Fortunately even though David is called a type or foreshadow of Messiah, he is not Messiah because David proceeded to do an unwise and unjust thing. The truth that came from Mephibosheth’s mouth that revealed the obvious fraud that Tziva had committed still was not sufficient for David to admit he had been wrong in his earlier ruling that had stripped poor lame Mephibosheth of his estate and gave it to the arrogant and undeserving Tziva . So David adjudicated the matter by declaring it unsolvable: divide the estate equally between yourselves he ordered, as though there were no way of determining who was victim and who was perpetrator. I have little doubt that the infamous story of Solomon dividing the baby between two women each claiming the infant as their own was borne from what his father did when faced with a similar case. And, as what the one woman (who was the real mother) did when she understood that if the baby was indeed divided that it would be destroyed in the process, she loved the child so much that she gave it up to the other woman (who lied about being the mother) to save its life; then so does Mephibosheth do the same by saying that his main concern is for the anointed king to be back on his throne over a united Kingdom of God, so rather than divide up the estate Tziva should go ahead and take it all for his own. What mattered to Mephibosheth was his personal relationship with the anointed king and that the king be on this throne; what mattered to Tziva were all the trappings, status and earthly benefits of controlling the estate no matter how he had acquired it.

Well as the chapter continues now we are finally presented with a brighter picture in the form of Barzillai the Gileadite who came from his place in the Trans-Jordan to help escort the king across the river. He wanted nothing of the king, only to see him back on his throne. An old man of 80 years, he was wealthy and content. Of course in typical Oriental manner David wanted to reward Barzillai for his extraordinary loyalty and generosity, but even the mere suggestion of it seemed almost painful for this good man. He basically says that he is so old that he can’t taste fine food anymore, he is nearly deaf, and he’d only be a useless burden. So it’s rather pointless to treat him to the lavish lifestyle of the palace when he really couldn’t enjoy it anyway. Thus he suggests that David take Khimham and add him to the royal court. Who Khimham is we don’t know; probably he was family to Barzillai but that is purely speculation. But the etiquette of the time dictated that Barzillai find some way to accept the king’s gracious offer.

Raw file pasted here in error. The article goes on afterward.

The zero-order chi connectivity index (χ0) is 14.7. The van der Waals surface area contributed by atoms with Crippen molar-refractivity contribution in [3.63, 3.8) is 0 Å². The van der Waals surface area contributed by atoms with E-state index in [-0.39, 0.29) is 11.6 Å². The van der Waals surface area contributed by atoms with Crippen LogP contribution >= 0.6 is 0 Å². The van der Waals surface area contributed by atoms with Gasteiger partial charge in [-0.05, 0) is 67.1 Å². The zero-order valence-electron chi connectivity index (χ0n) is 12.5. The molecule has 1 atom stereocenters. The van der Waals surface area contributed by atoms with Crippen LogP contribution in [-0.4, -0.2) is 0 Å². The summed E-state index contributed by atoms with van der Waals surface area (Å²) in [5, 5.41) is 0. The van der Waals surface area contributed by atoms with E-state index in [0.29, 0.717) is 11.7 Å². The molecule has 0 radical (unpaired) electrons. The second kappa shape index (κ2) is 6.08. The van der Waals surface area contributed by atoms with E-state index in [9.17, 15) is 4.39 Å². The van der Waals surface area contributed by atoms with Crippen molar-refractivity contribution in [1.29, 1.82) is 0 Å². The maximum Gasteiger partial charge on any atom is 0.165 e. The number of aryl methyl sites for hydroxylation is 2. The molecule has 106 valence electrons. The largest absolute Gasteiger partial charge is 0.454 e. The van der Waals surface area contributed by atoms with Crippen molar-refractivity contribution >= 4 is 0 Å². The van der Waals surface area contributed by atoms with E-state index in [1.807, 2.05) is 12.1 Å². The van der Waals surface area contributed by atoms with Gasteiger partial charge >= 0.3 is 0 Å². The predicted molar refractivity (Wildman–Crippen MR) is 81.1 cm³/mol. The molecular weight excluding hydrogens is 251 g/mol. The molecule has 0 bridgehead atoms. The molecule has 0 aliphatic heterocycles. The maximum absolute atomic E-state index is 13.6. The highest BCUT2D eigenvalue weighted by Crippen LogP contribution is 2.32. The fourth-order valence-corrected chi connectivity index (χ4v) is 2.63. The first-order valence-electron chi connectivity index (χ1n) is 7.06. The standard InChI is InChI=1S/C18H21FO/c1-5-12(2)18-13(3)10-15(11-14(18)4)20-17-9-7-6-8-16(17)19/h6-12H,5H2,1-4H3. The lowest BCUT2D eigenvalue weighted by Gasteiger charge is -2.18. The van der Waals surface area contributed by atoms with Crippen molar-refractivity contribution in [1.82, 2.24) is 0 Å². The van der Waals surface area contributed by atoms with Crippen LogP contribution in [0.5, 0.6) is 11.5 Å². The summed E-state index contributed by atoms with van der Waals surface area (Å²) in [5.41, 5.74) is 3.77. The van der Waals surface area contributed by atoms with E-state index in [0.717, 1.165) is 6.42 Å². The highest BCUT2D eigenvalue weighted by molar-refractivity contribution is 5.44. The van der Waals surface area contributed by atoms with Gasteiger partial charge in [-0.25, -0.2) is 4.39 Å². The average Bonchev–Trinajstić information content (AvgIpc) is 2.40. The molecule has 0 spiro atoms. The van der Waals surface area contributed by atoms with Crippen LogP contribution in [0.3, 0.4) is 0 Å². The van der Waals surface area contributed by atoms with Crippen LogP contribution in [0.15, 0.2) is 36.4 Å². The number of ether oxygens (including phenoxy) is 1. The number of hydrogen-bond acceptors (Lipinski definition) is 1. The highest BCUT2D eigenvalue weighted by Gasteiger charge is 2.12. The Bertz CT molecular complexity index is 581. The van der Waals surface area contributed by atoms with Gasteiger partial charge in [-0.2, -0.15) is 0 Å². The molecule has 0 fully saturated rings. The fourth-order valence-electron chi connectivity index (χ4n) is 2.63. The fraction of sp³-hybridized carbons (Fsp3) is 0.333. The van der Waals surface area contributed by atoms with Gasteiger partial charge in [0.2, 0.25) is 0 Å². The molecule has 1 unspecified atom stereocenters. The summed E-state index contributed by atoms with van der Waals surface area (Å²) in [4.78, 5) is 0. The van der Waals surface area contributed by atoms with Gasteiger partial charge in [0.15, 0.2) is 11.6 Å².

Lesson 30 – 2nd Samuel 19 & 20

In verse 41 David is ferried across the Jordan near Gilgal with a huge entourage of well wishers and those trying to get back into his good graces. We’re told that “all” the people of Judah and “half” the people of Israel crossed with him. This has a very loose meaning. First, the “people” are the clan leaders and aristocrats not the general population. Second, “all” just means than everybody who was anybody from the tribe of Judah came, but only some of the leaders from the 10 northern tribes (here called Israel) showed up. The reason for this disparity is simple: although some from the south had joined Absalom’s rebellion the north was considerably more excited to be part of it. On the other hand they had never been as committed to having David as their king as Judah had been, and so when David returned he didn’t invite the leaders of the 10 tribes to take part in the ceremonial procession.

The Israelites (since Egypt) had allied themselves into groups according to tribes, and once they entered the Land of Canaan those groups became even more defined and entrenched into Judah and Simeon in the south versus all the remaining tribes in the north (generally north of Jerusalem). Benjamin, which was a kind of buffer state between the northern and the southern territories, vacillated back and forth between alliances with the north and south as the political winds changed direction. But at the time of Absalom’s rebellion Benjamin was mostly invested with the north because they were still bitter over kingship transferring from the tribe of Benjamin (Saul’s tribe) to the tribe of Judah (David’s tribe).

Thus as we get to the final few verses of this chapter we see a very serious quarrel break out between Judah and the northern tribal alliance. Because Israel had not been asked to take part in the ceremonies they felt slighted when both David and the tribe of Judah behaved as though the 10 tribes were of little importance (can anyone really blame David for doing this?) So when the parties arrived in Gilgal for the big to-do, there broke out a fierce contention between the northern and southern factions over what Israel saw as unbridled royal favoritism towards Judah.

Israel’s argument was that they should be treated with great regard since they had “10 parts in David”, with the implication that Judah was the lesser since they had only 2 parts. And of course the 10 parts meant that the 10 tribes should have more sway as a political party than the 2 tribes. But Judah countered that it was natural that they should have been invited en masse to the ceremonies and have David’s ear because they were, after all, David’s flesh and blood family. Israel reminded Judah that they made known their wish to see David return as king BEFORE Judah did, so what has family got to do with anything? But the men of Judah wouldn’t back down, got louder and more insulting in their arguing, and so the only possible result was trouble.